A Chef's Insight: Pickling Summer Vegetables
There are as many ways to pickle vegetables as there are vegetables to pickle. And summer is the perfect time to get started. Quick pickling, pickling and canning, and lacto-fermenting are some of the methods you can use, and within each method, there are countless combinations of flavors.
Quick pickling is perhaps the easiest method with which to begin. Simply put, you pour a hot vinegar solution over some vegetables, let them sit and then refrigerate and eat them. Fermenting can be a bit more tricky, but worth the extra work because of the added health benefits that raw, lacto-fermented foods provide and the delicious sourness particular to this type of pickling. Fermented vegetables are rich in probiotics, and help to balance out the bacterial populations in our guts. The fact that they are also extremely delicious makes them the best kind of health food. To ferment vegetables, you add salt and often water to make a brine, submerge the vegetables in the brine at room temperature, and let the beneficial bacteria do their magical thing. Pickling for canning is the type of pickling that most people worry about when it comes to safety. It all comes down to the “B word” – botulism (a rare and potentially fatal paralytic illness caused by a bacteria-produced toxin) – and it is certainly no small concern. However, it is very easy to pickle and can vegetables safely, as long as you know what it is that is keeping your food and you safe. For hot water bath canning (where you boil your jarred pickles to create a vacuum seal), the thing keeping you safe from botulism is not the seal nor the boiling, but actually the acidity in the jar. It’s the ‘pickle’ that makes the canning of vegetables safe. So if you are using a reliable recipe, and you don’t change the amount of acid (usually vinegar, but sometimes citrus juice), your vegetables should be safe. For each type of pickling, how you flavor your vinegar or brine solution will dramatically affect your final result. So include fresh herbs and spices, and experiment with the type of vinegar you are using - distilled white, red wine, apple cider, etc. And think about other flavoring or coloring agents you can add as well, like whiskey, red beets, horseradish and orange zest.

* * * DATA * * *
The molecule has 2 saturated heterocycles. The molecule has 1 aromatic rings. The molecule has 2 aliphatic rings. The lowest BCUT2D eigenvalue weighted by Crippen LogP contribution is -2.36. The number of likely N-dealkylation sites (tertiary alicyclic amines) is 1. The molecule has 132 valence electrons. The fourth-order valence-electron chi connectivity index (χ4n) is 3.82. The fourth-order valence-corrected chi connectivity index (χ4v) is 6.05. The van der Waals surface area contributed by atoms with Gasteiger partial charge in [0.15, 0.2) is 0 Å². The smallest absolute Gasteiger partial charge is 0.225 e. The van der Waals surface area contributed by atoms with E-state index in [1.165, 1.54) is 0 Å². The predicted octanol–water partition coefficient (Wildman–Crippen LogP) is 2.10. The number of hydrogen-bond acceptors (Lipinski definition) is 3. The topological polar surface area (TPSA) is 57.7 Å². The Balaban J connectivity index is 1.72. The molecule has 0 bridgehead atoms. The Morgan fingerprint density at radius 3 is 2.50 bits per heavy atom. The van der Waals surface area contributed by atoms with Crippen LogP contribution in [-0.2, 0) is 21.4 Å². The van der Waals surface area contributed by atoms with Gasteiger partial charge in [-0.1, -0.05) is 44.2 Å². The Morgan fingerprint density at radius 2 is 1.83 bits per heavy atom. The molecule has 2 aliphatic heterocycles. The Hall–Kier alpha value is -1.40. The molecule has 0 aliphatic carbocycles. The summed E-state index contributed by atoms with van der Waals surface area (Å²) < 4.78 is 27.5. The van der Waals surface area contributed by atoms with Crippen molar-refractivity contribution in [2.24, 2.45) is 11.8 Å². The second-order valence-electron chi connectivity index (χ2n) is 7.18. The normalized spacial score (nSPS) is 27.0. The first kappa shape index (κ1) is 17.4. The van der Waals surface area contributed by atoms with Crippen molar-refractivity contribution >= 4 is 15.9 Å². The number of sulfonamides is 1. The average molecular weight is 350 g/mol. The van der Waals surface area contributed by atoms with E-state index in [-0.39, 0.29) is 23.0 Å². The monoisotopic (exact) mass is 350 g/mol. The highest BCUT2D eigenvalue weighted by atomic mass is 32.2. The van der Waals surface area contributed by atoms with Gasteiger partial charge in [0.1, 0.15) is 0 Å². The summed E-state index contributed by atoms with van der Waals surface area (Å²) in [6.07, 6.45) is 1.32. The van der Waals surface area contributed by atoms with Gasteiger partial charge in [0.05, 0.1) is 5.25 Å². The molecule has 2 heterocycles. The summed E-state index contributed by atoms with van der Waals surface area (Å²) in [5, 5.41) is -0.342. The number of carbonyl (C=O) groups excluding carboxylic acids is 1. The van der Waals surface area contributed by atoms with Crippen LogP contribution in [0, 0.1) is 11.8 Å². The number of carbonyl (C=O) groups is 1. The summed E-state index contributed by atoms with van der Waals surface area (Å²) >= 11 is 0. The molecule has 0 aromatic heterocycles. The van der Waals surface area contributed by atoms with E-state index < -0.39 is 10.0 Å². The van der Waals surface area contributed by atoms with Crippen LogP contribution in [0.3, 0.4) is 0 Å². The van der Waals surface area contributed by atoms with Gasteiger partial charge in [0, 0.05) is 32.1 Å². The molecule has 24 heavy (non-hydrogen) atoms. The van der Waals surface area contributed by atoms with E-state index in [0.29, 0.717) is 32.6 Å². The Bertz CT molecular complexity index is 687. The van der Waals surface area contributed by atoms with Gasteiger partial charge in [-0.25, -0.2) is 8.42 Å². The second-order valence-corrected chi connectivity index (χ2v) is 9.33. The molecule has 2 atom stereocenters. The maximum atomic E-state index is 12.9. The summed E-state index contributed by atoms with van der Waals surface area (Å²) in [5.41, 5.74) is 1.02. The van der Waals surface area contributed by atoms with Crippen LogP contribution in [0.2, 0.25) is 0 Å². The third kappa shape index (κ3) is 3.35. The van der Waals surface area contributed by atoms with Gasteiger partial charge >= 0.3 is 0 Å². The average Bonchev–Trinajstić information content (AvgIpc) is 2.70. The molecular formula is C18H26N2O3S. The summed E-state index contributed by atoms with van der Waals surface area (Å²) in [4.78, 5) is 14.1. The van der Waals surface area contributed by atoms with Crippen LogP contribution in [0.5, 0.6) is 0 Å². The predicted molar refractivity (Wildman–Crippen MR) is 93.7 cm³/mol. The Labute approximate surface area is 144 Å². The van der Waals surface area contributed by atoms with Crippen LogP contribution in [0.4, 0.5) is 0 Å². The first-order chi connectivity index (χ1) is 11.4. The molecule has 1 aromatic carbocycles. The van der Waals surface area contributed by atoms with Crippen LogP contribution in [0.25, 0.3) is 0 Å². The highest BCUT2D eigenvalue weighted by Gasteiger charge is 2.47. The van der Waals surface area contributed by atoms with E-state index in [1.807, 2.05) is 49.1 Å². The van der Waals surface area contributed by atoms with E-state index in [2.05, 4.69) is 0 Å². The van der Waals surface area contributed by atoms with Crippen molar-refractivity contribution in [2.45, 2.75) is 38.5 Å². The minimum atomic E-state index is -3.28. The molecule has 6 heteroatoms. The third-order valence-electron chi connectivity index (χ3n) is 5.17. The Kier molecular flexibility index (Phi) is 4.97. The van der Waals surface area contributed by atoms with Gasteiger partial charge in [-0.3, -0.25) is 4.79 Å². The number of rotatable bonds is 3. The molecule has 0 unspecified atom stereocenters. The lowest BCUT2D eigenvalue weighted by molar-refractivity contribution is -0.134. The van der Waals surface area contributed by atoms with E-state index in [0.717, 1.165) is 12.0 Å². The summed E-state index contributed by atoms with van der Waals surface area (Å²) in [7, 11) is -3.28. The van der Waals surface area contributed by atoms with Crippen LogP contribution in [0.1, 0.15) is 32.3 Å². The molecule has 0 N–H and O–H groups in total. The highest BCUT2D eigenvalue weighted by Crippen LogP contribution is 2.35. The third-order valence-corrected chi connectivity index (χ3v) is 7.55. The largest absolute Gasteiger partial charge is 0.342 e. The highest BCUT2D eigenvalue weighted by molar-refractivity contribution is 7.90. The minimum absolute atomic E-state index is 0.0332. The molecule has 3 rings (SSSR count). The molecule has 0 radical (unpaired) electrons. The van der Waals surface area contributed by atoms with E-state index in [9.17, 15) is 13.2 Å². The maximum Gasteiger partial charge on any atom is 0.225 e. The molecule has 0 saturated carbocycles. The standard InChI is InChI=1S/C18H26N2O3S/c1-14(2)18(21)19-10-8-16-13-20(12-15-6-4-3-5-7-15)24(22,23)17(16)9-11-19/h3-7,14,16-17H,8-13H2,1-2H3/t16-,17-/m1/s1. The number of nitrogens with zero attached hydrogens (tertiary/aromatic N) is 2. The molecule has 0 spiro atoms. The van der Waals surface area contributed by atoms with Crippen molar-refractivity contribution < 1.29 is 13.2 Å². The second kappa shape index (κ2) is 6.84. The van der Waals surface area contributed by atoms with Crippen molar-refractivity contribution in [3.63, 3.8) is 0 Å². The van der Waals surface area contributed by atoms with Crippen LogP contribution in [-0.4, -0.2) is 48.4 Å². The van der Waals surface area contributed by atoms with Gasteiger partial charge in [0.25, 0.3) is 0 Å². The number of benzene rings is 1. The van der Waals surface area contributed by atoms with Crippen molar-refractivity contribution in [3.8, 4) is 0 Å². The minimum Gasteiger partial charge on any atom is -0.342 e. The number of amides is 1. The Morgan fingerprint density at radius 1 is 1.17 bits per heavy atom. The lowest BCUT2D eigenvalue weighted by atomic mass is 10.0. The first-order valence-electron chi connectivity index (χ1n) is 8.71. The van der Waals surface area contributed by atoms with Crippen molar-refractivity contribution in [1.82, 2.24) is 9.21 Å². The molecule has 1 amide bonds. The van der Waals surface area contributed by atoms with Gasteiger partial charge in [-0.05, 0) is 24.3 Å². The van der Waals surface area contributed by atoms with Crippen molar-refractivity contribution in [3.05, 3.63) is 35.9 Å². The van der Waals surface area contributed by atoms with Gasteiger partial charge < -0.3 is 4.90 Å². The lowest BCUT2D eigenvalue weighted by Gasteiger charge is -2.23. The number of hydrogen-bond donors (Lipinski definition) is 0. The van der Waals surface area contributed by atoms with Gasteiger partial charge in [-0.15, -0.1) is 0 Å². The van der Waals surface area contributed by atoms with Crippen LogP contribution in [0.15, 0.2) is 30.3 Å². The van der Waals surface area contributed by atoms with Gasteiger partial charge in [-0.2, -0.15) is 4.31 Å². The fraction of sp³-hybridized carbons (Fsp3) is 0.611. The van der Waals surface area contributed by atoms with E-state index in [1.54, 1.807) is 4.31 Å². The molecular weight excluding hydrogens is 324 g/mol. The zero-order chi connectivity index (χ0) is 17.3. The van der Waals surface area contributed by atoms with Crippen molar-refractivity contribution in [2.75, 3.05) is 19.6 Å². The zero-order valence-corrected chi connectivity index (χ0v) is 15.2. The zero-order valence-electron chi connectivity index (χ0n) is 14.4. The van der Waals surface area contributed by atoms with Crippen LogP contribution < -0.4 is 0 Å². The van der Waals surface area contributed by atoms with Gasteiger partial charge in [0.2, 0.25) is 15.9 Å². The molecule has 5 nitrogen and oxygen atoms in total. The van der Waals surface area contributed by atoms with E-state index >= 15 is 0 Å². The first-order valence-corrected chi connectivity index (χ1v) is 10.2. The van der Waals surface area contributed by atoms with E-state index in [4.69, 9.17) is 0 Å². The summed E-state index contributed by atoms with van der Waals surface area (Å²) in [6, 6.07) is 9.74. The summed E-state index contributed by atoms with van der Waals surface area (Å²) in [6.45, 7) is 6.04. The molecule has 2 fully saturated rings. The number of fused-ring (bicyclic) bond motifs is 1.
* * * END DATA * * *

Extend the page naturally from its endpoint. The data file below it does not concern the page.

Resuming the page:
Here are two simple pickle recipes to get you going.
Quick Pickled Zucchini
Yield: about 6 cups
- 5 cups sliced zucchini
- 1 Tablespoon coarse sea salt
- 2 cups white wine vinegar
- 2 cups water
- 2 Tablespoons honey
- ¼ teaspoon smoked paprika (pimento)
- Zest of 1 lemon
- Mix the zucchini with the salt, let it rest for 2 hours and then drain.
- In a sauce pot, bring vinegar, water, honey, paprika and lemon zest to a boil.
- Divide the drained zucchini between 2 quart jars.
- Pour the vinegar solution over the zucchini, let it sit until it is cool, and then refrigerate it.
- Zucchini will be at its best if you wait a day or two before eating it. These pickles are delicious on sandwiches or mixed into a salad.
Spicy Soured Greens
Yield: about 4 cups
- 2 cups water (filtered or dechlorinated)
- ¾ teaspoon maple sugar
- 1 Tablespoon Coarse Sea Salt
- 3 ½ cups greens (beet, radish, mustard or turnip), cut into one inch wide pieces
- 1 small garlic clove, sliced
- 1 jalapeño pepper, sliced
- Dissolve the sugar and salt in the water.
- Pack the greens, garlic and jalapeño in a quart container and cover them with the brine.
- Crumple a piece of parchment paper and place on top of greens.
- Cover with a loose lid, making sure the lid pushes down on the parchment to submerge the greens in the brine.
- Ferment at room temperature for 3 to 4 days.
- Place in the refrigerator and enjoy. These greens are great on sandwiches, stirred into rice, or mixed into a warm vegetable salad. Use the brine in salad dressings, or to give a little tang to vegetable soups.
This post was originally published by the Natural Gourmet Institute. Learn more about today's Natural Gourmet Center.